Health and Medical News and Resources

General interest items edited by Janice Flahiff

[Reblog] Why Are Grocery and Retail Workers Important to Public Health?

From the 29th August 2013 article at Sound Progress by 

14462025_mCold and flu season is just around the corner.  So what do grocery and retail workers have to do with public health? In a nutshell, they handle your food and if they don’t have adequate sick days from their employers, you may be more likely to get sick.

That is why, paid sick leave for grocery and retail workers is so important.

In addition to the common colds and flus that are passed along when an ill cashier touches every item that goes into a customer’s grocery bag, serious illnesses are spread as a result of people working while sick.

A lack of paid sick leave can also harm child health and school performance.

No caregiver wants to be in the position of choosing between staying home to care for a sick child and going to work so they can pay the bills. However, without adequate paid sick leave, many families must decide between caring for a sick child at home and losing needed pay or risking their jobs.

  • One in five workers in a recent survey we conducted of grocery and supercenter workers live with at least one child and do not have any other adults in their households.
  • In Washington, the majority of preschoolers and school-age children live in homes where all parents are employed.

Adequate paid sick days mean fewer children going to school sick. When parents can stay at home with their kids, recovery times are shorter and germs stay home too—ensuring healthier schools, families and communities. For more information read our policy brief on Paid Sick Days on our website.  Also see our article on the results of our examination of paid sick leave for grocery and retail workers.

So be sure to cover your cough with your elbow, AND ask your local supermarket if they offer paid sick days to their employees!


August 30, 2013 Posted by | Consumer Health | , , , , | Leave a comment

Great presentation! complete with graphs (you might need to pause to read them, as I did!)
Language is a bit earthy, but not vulgar
Only negative comment I have…
Speaker said to stay home if you have flu, it is not the end of the world if you do stay home.
Perhaps not, but for those in low paying jobs without paid sick days, it is a very difficult choice to make…the money is needed just for basics as food…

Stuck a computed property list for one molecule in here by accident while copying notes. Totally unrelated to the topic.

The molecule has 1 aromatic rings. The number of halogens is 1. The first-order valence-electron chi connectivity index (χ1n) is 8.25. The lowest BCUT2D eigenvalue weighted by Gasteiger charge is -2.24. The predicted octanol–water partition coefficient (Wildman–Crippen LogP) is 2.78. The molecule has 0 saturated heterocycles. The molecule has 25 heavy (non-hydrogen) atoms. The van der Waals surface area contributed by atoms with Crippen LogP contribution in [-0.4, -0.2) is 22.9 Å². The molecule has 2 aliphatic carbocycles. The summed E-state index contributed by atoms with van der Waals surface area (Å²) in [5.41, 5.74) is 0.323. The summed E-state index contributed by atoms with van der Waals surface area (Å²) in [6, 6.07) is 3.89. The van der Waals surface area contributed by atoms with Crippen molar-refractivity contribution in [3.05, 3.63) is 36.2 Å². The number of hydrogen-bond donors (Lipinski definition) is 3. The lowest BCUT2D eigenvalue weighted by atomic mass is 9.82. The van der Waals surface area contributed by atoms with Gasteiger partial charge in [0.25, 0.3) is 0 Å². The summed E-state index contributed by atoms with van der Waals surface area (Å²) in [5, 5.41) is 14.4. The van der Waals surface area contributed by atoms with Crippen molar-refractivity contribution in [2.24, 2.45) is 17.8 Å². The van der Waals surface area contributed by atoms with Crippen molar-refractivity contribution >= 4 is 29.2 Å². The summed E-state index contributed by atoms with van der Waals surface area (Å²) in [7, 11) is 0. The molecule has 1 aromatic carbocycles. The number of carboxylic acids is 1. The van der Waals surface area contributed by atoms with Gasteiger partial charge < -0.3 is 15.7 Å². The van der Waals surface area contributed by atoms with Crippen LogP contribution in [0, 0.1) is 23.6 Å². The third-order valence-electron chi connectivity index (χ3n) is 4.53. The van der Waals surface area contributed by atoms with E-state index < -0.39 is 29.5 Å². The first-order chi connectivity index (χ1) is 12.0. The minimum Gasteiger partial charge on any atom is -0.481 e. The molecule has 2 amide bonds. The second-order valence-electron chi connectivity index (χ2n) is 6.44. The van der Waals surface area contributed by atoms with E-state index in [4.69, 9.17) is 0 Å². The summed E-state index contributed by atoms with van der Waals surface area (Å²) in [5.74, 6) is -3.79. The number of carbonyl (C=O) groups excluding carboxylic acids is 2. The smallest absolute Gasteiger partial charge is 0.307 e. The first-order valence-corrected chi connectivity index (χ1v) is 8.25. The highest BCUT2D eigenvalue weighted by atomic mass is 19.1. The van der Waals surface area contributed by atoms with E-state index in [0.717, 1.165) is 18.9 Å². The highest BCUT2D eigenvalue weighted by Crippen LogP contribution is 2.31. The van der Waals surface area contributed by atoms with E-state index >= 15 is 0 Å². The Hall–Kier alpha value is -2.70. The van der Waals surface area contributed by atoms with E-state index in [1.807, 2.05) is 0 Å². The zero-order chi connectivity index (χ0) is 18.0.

Engineer & Entertain

I could not have said it better myself.

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January 25, 2013 Posted by | Public Health | , , | Leave a comment

[UM Hospital Report] Sick Kids, Struggling Parents

From the report

  • Nearly two-thirds of parents of young children in child care say their children could not attend because of illness in the past year.
  • One-third of parents of young children are concerned about losing jobs or losing pay when taking off work to care for their sick children.
  • 8% of parents with kids in child care say taking their sick child to the emergency room is more convenient than seeing a primary care doctor.


Work Impact

Missing work because a sick child was sent home or not allowed into child care is common; 42% of parents of young children in child care have missed work in the last year. Nearly a quarter of parents (26%) missed work three or more times over a one-year period because of their child.

When a child is sick, parents must either take time off from work, make other child care arrangements, or try to get immediate medical care in order to comply with exclusion policies for the child care setting. One-half of parents with children in child care report that finding alternative or back-up child care for their sick children is difficult (Figure 1).

In addition, about one-third of parents say taking time off of work with a sick child is difficult because they may lose pay or lose their job, and a similar proportion report that they do not receive enough paid time off from work to care for their sick children (Figure 1).

When asked about where to take a sick child for care, 8% of parents with children in child care say taking their sick child to the emergency room is more convenient than seeing a primary care doctor…..


Additional UM Reports (over 50) may be found here 
Titles include


October 25, 2012 Posted by | health care | , , , , , , | Leave a comment


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